China: 10 Years After Tiananmen FREE    Join the HRW Mailing List 
Zhang Weiguo, Shanghai Correspondent

Zhang Weiguo, in 1989 the Beijing bureau chief for the liberal, Shanghai-based newspaper, Shijie Jingji Daobao (World Economic Herald), spent twenty months in prison for his role in funneling information out of Beijing to Shanghai. After his release on February 10, 1991, Zhang continued to be harassed by Shanghai authorities until he was finally permitted to leave two years later.He now lives in exile in California.

Zhang Weiguo believes that the 1989 student movement served to awaken Chinese society to the realization that individuals have rights, to the need for political reform, and to the link between a one-party system and rampant corruption. For the first time, many saw the true nature of the Party. "People awakened from the dream that the Party could do everything for them. There were no more false expectations or illusions. The Party lost its legitimacy to rule."

"But the momentum pushing toward political change didn't last, because the movement was suppressed with such cruelty," he said. "The cruelty was beyond anyone's expectations."

Another reason why the momentum stopped was that after the Communist Party's adoption of an open market system and the rising standard of living that followed, ordinary citizens, students, and intellectuals switched their attention away from politics. "The intellectuals' loss of enthusiasm for politics was a particular blow," Zhang said.

"With the economic reforms, people have more social rights," he said. "They can start businesses. [They can] move from the countryside to the city. They are free to talk about whatever they want as long as they don't get quoted by the media. They are more familiar with the concept of human rights."

But since June 4, Zhang said, "The Party has been using economic reform to buy political rights from Chinese citizens."

He said there had been a clear deterioration on the political front. "Ten years ago, with the movement happening," he said, "journalists could discuss political reform in the media. Now they can't."

Economic reform brought not just political tightening but vastly increased corruption. "It's a lot worse than before," he said, "even in journalism. Now we have 'compensated news.' Journalists make money by reporting a story for a company, almost like an advertisement."

Actually, Zhang said, the swings within the journalistic profession mirrored those within society as a whole. "After the Chinese Communist Party took over the country in 1949, journalists had no awareness of press freedom. It took the June 4 movement to make us realize that a free press was our 'ideal,' something we had to fight for. But ten years later, journalists are like everybody else, less enthusiastic about pursuing freedom. Some have made compromises with the system, those that didn't changed careers because they can't write any more."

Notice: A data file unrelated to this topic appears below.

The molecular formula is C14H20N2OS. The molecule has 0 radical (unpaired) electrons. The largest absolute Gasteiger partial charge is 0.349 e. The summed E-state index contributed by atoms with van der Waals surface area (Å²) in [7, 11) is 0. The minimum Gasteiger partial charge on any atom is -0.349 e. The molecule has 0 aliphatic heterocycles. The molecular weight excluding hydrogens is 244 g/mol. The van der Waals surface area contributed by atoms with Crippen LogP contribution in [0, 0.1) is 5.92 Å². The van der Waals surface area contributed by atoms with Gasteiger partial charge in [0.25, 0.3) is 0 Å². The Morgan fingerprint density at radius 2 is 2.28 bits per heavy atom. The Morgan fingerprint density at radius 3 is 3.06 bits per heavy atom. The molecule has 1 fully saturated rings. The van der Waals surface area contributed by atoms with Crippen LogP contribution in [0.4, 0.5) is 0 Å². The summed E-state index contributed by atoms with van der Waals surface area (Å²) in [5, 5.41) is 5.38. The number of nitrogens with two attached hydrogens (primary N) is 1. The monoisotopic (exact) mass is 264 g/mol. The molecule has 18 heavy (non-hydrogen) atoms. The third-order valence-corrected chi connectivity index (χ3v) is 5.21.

"I want to make clear that none of this is to say I would have changed the students' goals," Zhang said. "From a political point of view, they were successful in that they aroused the support and sympathy of the entire population, but the tactics and strategies they employed were wrong. The first strategic stage, before martial law was declared on May 19, was one of peaceful demonstrations. They should have changed their strategy to deal with the military. But they didn't behave rationally enough. They had too many objectives and too many of them were overly broad. Since they couldn't accomplish everything at once, they should have stopped once certain goals were met. For example, the students got corruption on the national agenda; all Chinese knew what the issue was about. The government promised to investigate corruption, and that was a victory. The students were not in a position to force the issue. They should have asked the National People's Congress to convene, the left the square on May 20 and pursued their goals through legal means and through the media."

"I don't think the students were really responsible for the mistakes they made after May 20. Since 1949, all political movements have been suppressed, so the students started from zero. They didn't even know much about the Democracy Wall movement."

Another problem was the lack of organization, especially on the part of intellectuals. "If I were going to advise those in China working for human rights and democracy today, I'd ask them first to learn something from the Party about how to organize."

"I became a Party member when I was eighteen and was a member in good standing for fifteen years. It was only in 1989 that I lost confidence in the Party," Zhang said. "Here in the U.S. I've learned what freedom is. Now I'm waiting for the day when I can take it home."